The general term m can be written as follows:(2)where μ is the accepted reference (or certified) value and δ is the bias of measurement method.

Figure 2 illustrates the various components that result from an inter-laboratory comparison: the laboratory estimate of repeatability standard deviation relative to intra-laboratory variance, as well as of standard deviation reproducibility, including intra-laboratory variance and inter-laboratory variance.

To improve the accuracy of a result, a laboratory may need to ask questions about the possibility of further influence factors, such as the environment, the manpower, the measurement means, etc., all of which logically hinges on the estimation of the uncertainty related to the influence these factors exert.

thumbnail Fig. 2

Repeatability and reproducibility.

3.4 Principle of the ISO 21748 and ISO 13528 Standards

The statistical model on which the ISO 21748 guidance is based is formulated as:(3)where y is a test result, assumed to be calculated from the equation: y = f(x1 ,x2 ,…,xn ) where the variables are independent; is the deviation from the nominal value of xi ; ci is the sensitivity coefficient, equal to . The other terms are the same as those used in the model (1) and the expression (2) defined in the ISO 5725 Standard.

The ISO 13528 Standard [3] deals with proficiency tests, which consist in testing the capability of a laboratory via measurements carried out on a reference sample.

Generally speaking, estimation of measurement uncertainties and inter-laboratory comparisons can only be carried out in a sufficiently rigorous manner if the personnel involved are sufficiently competent. To apply a method correctly, a certain amount of expertise in the field of metrology is required (i.e. in measurement and calibration), as well as training and awareness actions. These also ensure recognition of the laboratory's competence within its field, as well as ensuring that customers have competent persons dealing with their questions or requests. The accreditation of laboratories by means of the ISO/IEC 17025 Standard ensures the recognition of competence and, therefore, of performance.

There is no doubt that the estimation of uncertainties, carried out in conjunction with an inter-laboratory comparison [9], provides a wealth of information about the measuring means used, and ensures an expertly-managed measurement process; however, it is essential to go further and detect all the various influence factors at play to ensure the correctness of the testing and that the analysis or calibration conditions are optimal by highlighting any flaws that might impinge on the quality and reliability of measurements.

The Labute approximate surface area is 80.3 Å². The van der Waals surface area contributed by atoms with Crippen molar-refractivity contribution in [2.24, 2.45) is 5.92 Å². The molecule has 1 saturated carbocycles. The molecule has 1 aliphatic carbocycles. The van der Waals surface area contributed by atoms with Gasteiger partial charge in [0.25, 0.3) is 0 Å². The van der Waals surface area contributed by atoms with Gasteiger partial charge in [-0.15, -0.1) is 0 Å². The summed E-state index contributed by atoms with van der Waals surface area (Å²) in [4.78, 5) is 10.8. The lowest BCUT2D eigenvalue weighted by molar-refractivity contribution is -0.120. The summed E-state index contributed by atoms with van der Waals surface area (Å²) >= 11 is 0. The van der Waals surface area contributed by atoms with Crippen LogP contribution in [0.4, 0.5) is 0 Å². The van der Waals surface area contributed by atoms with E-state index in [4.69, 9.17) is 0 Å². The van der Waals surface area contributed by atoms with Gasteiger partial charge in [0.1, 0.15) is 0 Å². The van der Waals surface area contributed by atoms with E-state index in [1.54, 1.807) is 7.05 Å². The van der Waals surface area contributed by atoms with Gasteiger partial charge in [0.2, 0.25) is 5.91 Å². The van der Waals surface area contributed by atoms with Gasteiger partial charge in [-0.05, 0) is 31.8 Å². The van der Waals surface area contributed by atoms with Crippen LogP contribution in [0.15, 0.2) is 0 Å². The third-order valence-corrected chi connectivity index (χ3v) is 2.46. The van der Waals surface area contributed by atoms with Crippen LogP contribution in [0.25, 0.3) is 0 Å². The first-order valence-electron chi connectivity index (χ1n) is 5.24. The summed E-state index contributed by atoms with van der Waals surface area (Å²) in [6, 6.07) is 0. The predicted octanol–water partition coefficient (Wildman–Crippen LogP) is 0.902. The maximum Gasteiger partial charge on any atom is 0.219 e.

Furthermore, when a call for tenders is issued along with a Technical Requirements Specification (TRS), it is never certain that the requirements regarding the MPE (maximum permissible errors) of the various measurements requested are perfectly understood by the customer [17]. We have all known cases where a TRS has been drawn up with requirements that are simply too difficult, if not impossible, to fulfill due to the exorbitant cost. Perfect knowledge of the relevant methods, therefore, in particular via estimation of uncertainties by inter-laboratory comparisons, safeguards against the signing of an unworkable contract, thus helping avoid a potential conflict with the customer.

4 Assessing uncertainties

4.1 Basic principle

Various methods and tools to evaluate uncertainty exist [1820]. All methods comply with the concepts and recommendations of the Guide to the Expression of Uncertainty in Measurement (GUM). [21] introduces several possibilities for laboratories, notably those based on within-laboratory and inter-laboratory approaches.

Figure 3 shows a general roadmap for evaluating uncertainties. Two approaches are generally used: the first one is based on a physical model and the second one is based on a statistical model (in terms of the ISO 5725 Standard). The two approaches may be used in conjunction with each other.

Many factors can affect the quality of a measurement (see Fig. 1). Among these factors, the following may be cited: the operator, the instrumentation used, the method, the environment, etc. The accuracy of a measurement is thus characterized by a number of factors.

Measurement results are dependent, among other things, on the measurement apparatus used, the characteristics of which may vary during its lifetime. For this reason, it is essential that it be regularly calibrated and/or verified (NB: the concepts of calibration and of verification are quite distinct – cf. [22]). These steps allow the apparatus to be linked to national measurement standards and the user to detect any corrections that may need to be made to the instrumentation (linearity, offset, hysteresis, etc.), to make any necessary adjustments, and to take into account the uncertainty of the corrections.